What to watch on Netflix: Week of 4/7

Matthew Ellmore/Staff Writer

Netflix offers a wide array of content for its viewers to watch, and it can be daunting to skim through its large collection to try and find something that interests you. However, there are some documentaries, series, and movies that are available on Netflix and that stand out from the rest. Some of them may be well-known, others may not. Hopefully, you can find something that interests you.

“All About Nina” (2018)

“All About Nina” follows stand-up comedian Nina Geld, a troubled but talented performer, as she tries to find success on the comedy scene. After moving to Los Angeles, she meets Rafe, a recent divorcee, and confronts her fears of intimacy and failure. Besides a compelling romance story, the film depicts the world of comedy and the people who inhabit it in a realistic way. Nina’s personality is fleshed out and perfectly aligns with her style of comedy. The two aren’t treated as two separate elements; they’re one and the same. One of the most important ways that “All About Nina” maintains a sense of realism is by focusing on a side of comedy few films hit upon: what the comedic lifestyle is like for women. As Nina attempts to mold her awkward and morose humor into a successful comedy act, she’s also constantly reminded of the problems that female comics face in the male-dominated industry. Male comics and fans hound Nina with empty compliments or hollow gestures of kindness and fail to see her as more than just an object. Despite this, Nina manages to maintain an attitude of a self-confident and liberated woman in the face of criticism and sexism. It’s uncomfortable to watch at times, especially when you think of how many women this has likely happened to.

“Patriot Act with Hasan Minhaj” (2018 – )

Hasan Minhaj is a comedian, writer, and actor who is most known as a senior correspondent on “The Daily Show.” His solo show, “Patriot Act,” follows the same format as “The Daily Show” by reviewing news and social issues, but Minhaj covers stories with more depth and attention. Rather than just criticize and joke around, Minhaj goes to great lengths to discuss topics in a refreshing, logical and open manner, attempting to present all sides of an issue. Instead of jumping from topic to topic as most news shows do, Minhaj decides to focus on one topic per episode. While this may seem like a minor thing to do, it’s one that makes the show feel stronger and more captivating. Minhaj starts episodes with a broad topic, like affirmative action or immigration, and slowly delves deeper and deeper into the issue as the episode progresses. He also goes much further than just sitting behind a desk telling joke after joke. Minhaj stands in front of a large screen that he uses to play videos or display graphics and statistics, making his show feel more like a TEDTalk then a talk show. Again, this may seem like a small change, but it really sets his show apart from the rest. This is not a comedian who sits behind a desk, relaying stories and commenting on them. It’s a human being, someone like you and me, who’s commenting on the things that he feels need attention or criticism.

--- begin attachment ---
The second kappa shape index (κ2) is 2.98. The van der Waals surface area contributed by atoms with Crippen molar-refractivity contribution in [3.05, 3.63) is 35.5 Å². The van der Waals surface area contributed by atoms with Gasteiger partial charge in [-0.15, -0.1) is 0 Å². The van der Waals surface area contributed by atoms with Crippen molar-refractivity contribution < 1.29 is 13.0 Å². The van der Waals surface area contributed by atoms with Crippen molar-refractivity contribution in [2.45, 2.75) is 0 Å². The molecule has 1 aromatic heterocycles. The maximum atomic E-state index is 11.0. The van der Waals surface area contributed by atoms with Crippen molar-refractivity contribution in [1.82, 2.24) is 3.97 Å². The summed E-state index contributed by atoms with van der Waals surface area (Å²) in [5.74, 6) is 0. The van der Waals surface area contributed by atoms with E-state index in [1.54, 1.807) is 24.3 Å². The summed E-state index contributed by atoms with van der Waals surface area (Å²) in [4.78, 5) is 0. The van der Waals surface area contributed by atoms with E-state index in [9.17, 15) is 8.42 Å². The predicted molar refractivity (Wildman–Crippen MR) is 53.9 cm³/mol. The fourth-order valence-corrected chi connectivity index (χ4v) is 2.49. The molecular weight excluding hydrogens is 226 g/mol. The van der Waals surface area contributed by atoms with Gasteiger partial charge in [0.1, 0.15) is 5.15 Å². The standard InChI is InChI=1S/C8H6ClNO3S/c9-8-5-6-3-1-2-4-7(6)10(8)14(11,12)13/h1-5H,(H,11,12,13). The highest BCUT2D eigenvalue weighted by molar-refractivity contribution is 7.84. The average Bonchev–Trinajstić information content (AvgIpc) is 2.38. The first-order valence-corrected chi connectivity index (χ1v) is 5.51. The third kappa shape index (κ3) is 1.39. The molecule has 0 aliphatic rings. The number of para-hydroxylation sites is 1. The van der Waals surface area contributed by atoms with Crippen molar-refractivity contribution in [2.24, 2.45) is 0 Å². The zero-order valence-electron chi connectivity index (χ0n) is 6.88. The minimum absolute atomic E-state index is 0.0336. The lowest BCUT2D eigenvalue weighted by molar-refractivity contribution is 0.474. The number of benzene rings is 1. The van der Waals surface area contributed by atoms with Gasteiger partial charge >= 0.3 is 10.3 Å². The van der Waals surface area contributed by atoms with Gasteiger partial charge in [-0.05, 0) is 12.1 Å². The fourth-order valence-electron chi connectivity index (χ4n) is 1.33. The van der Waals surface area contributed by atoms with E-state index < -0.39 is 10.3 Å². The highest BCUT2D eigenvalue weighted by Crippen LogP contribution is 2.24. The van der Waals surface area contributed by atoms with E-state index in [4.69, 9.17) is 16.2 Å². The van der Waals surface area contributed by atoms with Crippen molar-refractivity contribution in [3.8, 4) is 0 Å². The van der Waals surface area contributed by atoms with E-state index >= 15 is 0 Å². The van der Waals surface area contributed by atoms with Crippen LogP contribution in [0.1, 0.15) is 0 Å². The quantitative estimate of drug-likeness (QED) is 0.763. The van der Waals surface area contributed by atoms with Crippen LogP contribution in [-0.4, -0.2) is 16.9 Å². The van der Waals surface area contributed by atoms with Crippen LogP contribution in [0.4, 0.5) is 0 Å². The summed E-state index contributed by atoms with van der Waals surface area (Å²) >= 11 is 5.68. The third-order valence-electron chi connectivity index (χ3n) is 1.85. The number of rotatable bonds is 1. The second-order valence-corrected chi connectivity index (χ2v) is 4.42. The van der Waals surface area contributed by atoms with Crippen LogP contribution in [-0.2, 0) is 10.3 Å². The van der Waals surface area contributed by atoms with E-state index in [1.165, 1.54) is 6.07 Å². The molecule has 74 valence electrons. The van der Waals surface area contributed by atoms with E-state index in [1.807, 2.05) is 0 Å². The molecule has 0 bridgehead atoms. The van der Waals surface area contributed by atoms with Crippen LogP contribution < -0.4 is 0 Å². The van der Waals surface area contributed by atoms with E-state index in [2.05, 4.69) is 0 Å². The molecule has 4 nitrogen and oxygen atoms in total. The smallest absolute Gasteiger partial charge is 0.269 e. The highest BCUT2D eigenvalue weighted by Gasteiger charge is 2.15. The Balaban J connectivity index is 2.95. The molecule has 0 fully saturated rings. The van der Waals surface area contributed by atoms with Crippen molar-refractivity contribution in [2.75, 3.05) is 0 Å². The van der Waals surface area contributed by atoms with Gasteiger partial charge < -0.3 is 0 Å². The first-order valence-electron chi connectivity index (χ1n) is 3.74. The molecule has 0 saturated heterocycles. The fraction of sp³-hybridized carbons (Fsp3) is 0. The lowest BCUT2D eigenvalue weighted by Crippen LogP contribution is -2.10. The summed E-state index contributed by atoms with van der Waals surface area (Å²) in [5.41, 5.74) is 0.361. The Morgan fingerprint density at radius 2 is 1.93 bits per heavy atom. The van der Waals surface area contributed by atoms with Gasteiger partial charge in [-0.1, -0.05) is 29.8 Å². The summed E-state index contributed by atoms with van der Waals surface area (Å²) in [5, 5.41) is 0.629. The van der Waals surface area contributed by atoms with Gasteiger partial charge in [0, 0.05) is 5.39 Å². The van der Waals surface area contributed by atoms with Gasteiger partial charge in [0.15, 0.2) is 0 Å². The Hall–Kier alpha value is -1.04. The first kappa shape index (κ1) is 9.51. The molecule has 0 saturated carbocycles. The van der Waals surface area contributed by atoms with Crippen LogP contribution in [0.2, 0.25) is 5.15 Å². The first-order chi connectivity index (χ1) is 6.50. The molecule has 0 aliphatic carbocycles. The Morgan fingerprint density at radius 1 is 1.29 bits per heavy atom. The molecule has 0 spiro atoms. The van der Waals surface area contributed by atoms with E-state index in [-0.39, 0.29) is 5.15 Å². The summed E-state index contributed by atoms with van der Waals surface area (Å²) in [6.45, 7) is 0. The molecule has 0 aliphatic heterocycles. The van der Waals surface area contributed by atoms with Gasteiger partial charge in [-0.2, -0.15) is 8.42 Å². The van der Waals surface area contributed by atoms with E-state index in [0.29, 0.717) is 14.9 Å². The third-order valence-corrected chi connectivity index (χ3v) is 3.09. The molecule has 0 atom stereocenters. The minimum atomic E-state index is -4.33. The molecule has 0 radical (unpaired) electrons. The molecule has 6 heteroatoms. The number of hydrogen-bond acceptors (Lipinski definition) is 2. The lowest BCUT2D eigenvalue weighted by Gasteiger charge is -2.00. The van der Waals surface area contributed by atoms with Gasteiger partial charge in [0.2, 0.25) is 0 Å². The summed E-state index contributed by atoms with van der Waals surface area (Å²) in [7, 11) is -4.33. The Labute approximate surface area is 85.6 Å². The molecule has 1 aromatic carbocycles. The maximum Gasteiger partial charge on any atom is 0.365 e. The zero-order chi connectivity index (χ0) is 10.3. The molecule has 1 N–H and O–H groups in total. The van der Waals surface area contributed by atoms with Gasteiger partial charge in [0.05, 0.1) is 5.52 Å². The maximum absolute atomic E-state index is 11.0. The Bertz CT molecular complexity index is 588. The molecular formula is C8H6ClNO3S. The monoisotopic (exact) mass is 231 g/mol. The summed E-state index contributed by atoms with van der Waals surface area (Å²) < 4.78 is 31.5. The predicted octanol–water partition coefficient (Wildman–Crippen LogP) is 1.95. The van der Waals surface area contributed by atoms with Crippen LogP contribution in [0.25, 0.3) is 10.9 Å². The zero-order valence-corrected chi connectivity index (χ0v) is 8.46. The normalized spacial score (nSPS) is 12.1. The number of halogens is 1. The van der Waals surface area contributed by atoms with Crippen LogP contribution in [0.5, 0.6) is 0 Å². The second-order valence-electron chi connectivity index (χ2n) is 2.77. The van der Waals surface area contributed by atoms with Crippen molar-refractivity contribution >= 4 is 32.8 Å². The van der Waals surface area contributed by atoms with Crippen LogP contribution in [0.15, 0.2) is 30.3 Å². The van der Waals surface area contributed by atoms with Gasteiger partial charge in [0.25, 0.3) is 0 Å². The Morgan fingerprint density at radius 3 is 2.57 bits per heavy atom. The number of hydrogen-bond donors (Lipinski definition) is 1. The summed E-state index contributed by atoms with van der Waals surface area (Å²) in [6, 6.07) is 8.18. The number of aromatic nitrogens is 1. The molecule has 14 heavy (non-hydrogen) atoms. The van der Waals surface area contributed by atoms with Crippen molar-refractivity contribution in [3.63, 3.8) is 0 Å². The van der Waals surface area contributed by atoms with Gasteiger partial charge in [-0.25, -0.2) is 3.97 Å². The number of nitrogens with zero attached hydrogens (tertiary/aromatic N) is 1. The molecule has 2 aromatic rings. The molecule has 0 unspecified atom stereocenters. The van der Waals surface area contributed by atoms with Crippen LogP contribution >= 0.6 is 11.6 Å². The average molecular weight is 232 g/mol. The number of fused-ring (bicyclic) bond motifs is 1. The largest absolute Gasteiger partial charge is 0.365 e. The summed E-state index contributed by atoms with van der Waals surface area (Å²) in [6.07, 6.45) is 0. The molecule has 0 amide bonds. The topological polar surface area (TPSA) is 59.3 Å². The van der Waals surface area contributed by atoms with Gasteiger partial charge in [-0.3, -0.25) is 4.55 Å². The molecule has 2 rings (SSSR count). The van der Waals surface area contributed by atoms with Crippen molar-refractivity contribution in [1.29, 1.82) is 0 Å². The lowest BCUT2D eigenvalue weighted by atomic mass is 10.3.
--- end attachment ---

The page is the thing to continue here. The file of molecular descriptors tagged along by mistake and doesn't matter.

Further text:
“The Seven Five” (2014)

“The Seven Five” is a documentary about corruption in a Brooklyn police precinct during the 1980s. The film focuses on Officer Mike Dowd and other members of the precinct as they recall their actions of corruption, criminal conduct and other behavior that led them to jail. One of the biggest draws of “The Seven Five” is the way it portrays the officers and their actions: with brutal honesty and vivid realness. Dowd and his associates give straightforward answers to questions asked of them, rarely ever shying away from or avoiding answers. They smugly describe the lengths they went to for money and their own personal careers. They stole money from drug dealers, accepted bribes and even established their own criminal enterprise within the New York Police Department. Mixed into the interviews is archival footage of news broadcasts, court footage and crime scene pictures that show the audience the pandemonium that was occurring in New York during the ‘80s. As Dowd and his companions brag and attempt to rationalize their behavior, the viewer can’t help but wonder how these men were allowed to be in such positions. All ideas of justice, protection and morality are thrown out of the window, and all that’s left is greed. Very little remorse is ever shown by any of the officers and, when there are attempts, they feel flat. It’s hard to feel sympathy for the consequences these had to face, especially when compared with the bravado that each officer shows while describing their crimes. While these men didn’t get away with their crimes, it’s frightening to think of all the people who have gotten away with it. The general perception of the police is that they’re meant to keep people safe and stop crime, not add to it. Besides the anger that comes when hearing Dowd and others ramble on, “The Seven Five” creates a sense of unease towards right and wrong. It’s a sobering and topical reminder of how greed and corruption can occur in any position, even ones of authority.

Featured image by Gabriella Pinos.

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